Lord Foul's Bane is the first volume in Stephen R. Donaldson's The Chronicles of Thomas Covenant the Unbeliever. In many ways Lord Foul's Bane is a fairly conventional fantasy in a fairly conventional fantasy setting. The world is called "The Land" and it is populated by humans of great character who great each other by saying "Hail!" and there are locations such as "Mithil Stonedown" and "Soaring Woodhelven". There is a Dark Lord and a contemptuous little creature in the shadows. There is a Ring and there is songs and poetry. Characters swear Oaths. All told, so far the novel sounds awfully reminiscent of Lord of the Rings. There is a similarity of style to Tolkien and this similarity is part of the way that Donaldson sets up his world.
So, take this truly "classic" style of Fantasy and a heroic quest and turn it completely on its head because the "hero" of the story is a man named Thomas Covenant and he is not a part of this world. Thomas Covenant is part of our world, at least he was when this novel was published in 1977. Covenant suffers from leprosy and he is an outcast in his society, unclean. Few speak with him at all, his bills have been mysteriously paid so that people don't have to deal with him leaving the house and interacting with anybody. He needs to do Visual Self Examinations to make sure he hasn't accidently been injured because he has no sensation of touch due to the leprosy. When Covenant is stuck by a police vehicle he finds himself transported to The Land and commanded by the Lord Foul (the aforementioned Dark Lord) to deliver a message to the Council of Lords. The men and women of The Land view him as a reincarnation of sorts of their legendary Berek Halfhand.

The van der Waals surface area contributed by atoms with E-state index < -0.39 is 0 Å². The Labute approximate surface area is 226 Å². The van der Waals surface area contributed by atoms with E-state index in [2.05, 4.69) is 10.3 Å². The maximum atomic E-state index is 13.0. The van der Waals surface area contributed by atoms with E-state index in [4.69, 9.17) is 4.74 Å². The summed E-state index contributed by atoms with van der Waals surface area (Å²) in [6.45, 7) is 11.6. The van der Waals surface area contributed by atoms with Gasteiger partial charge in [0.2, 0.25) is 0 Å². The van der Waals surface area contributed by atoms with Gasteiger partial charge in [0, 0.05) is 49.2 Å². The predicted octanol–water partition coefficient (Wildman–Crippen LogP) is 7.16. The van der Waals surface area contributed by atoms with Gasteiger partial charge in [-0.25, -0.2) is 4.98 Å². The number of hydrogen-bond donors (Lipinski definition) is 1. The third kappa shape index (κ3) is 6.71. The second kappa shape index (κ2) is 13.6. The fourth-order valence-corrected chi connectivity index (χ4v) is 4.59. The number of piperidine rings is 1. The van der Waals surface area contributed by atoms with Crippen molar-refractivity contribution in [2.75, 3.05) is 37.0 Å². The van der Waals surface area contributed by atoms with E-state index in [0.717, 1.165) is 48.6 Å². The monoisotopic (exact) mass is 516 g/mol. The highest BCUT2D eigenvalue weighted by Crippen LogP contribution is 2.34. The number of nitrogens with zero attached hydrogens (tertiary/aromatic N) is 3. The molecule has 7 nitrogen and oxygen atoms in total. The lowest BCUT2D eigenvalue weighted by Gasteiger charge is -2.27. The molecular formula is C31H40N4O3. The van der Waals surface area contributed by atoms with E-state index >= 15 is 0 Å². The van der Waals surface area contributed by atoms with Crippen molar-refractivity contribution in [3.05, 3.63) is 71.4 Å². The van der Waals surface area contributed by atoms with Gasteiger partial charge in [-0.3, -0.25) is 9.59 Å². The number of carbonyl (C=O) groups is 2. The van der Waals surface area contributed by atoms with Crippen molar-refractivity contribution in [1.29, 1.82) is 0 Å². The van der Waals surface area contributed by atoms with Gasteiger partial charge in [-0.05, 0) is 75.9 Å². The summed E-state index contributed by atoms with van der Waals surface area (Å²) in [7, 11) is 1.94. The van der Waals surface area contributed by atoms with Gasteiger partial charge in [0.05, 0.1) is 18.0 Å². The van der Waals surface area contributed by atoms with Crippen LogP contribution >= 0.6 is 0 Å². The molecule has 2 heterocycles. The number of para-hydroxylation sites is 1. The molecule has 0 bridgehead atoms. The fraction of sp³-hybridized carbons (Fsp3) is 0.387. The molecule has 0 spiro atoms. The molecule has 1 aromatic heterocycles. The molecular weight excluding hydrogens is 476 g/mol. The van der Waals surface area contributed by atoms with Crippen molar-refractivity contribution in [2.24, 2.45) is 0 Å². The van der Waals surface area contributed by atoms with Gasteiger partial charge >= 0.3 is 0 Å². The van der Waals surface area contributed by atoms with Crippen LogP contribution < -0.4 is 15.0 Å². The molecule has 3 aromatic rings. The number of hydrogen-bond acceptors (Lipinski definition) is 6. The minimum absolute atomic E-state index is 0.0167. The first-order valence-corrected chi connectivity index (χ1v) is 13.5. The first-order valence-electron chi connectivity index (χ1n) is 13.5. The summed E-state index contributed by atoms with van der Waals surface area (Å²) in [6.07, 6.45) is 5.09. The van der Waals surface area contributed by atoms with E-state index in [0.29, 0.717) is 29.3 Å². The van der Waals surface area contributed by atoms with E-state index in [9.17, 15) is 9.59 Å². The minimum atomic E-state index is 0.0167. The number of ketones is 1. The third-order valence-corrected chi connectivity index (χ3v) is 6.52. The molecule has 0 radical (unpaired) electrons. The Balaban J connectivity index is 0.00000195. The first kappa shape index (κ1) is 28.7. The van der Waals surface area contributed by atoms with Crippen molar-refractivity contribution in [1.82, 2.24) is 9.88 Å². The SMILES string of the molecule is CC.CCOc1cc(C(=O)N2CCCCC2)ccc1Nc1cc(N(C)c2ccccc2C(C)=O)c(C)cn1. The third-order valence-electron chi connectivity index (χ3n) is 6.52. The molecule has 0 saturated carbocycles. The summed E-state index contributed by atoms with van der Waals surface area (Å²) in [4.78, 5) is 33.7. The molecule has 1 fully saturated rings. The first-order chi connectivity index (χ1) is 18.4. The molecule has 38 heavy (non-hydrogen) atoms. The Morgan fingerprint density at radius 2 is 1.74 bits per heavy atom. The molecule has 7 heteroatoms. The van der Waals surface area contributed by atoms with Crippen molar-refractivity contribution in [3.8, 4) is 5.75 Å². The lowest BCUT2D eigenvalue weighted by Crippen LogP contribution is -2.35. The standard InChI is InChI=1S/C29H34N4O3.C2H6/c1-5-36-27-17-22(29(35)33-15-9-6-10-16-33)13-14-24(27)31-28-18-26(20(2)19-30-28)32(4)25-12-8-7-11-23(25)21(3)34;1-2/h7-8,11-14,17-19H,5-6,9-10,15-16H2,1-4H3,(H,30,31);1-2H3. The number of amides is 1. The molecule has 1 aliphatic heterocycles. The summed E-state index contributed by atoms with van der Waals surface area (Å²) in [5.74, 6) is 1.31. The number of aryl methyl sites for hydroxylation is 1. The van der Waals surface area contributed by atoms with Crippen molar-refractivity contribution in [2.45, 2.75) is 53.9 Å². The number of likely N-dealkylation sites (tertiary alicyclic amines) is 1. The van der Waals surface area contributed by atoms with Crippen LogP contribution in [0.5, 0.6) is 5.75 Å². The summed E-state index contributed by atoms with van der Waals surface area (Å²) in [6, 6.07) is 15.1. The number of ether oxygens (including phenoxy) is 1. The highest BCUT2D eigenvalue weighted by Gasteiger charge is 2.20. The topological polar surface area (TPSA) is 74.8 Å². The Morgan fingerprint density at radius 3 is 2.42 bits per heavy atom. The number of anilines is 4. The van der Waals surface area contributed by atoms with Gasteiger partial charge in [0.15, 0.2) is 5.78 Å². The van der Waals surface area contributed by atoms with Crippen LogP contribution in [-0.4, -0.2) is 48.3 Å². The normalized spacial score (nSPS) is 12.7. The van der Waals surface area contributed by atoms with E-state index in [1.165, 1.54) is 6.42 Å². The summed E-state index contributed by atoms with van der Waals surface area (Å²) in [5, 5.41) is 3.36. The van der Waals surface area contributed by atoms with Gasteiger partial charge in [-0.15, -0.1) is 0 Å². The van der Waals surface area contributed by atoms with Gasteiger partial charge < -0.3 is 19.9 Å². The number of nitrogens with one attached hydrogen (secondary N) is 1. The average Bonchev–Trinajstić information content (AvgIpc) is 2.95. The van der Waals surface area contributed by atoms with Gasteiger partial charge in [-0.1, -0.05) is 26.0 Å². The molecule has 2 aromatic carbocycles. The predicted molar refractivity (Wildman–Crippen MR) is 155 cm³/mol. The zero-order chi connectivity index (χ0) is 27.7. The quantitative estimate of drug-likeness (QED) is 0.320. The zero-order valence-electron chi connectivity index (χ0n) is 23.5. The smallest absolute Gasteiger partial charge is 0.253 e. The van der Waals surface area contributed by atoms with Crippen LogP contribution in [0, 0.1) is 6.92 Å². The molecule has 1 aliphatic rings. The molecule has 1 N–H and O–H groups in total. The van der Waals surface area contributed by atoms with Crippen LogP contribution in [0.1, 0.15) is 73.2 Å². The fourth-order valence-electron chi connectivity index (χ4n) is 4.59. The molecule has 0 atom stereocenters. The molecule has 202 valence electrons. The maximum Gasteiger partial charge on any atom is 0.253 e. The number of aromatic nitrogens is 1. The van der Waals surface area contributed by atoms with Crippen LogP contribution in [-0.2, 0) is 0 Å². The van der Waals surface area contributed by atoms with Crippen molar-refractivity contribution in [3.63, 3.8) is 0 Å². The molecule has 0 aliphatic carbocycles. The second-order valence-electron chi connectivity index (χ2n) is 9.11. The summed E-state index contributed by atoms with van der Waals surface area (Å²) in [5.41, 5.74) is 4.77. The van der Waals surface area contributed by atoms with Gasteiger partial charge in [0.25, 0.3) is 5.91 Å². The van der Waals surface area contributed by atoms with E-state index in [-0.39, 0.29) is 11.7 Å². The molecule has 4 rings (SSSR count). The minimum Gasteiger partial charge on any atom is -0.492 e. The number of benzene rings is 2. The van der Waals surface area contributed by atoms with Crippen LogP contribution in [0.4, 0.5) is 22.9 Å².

Taking a man like Thomas Covenant who is completely alien to this fantasy world is what sets Lord Foul's Bane apart from a conventional fantasy. When everyone else is being heroic, Covenant refuses to believe where he is and believes he still has leprosy despite being of sound body in The Land. This is a completely original look at fantasy viewed through the lens of a conventional setting.
While Donaldson has originality overflowing in his work, Lord Foul's Bane still feels conventional. It is the wrapping of the novel, the classic sense of the world and the heroic quest and the language and the feel of The Land that feels like everything else that is out there in the "High Fantasy" excpet that The Land isn't as well developed as others. Style over Substance. The insertion of Thomas Convenant in this world is groundbreaking in terms of doing something new with a conventional fantasy setting and everything with Covenant works very well, but the conventional setting of the novel sometimes overwhelms the parts of the book that works.
This is an interesting fantasy experiment and the next two volumes in the trilogy will show how well the experiment works, but it is a worthy effort.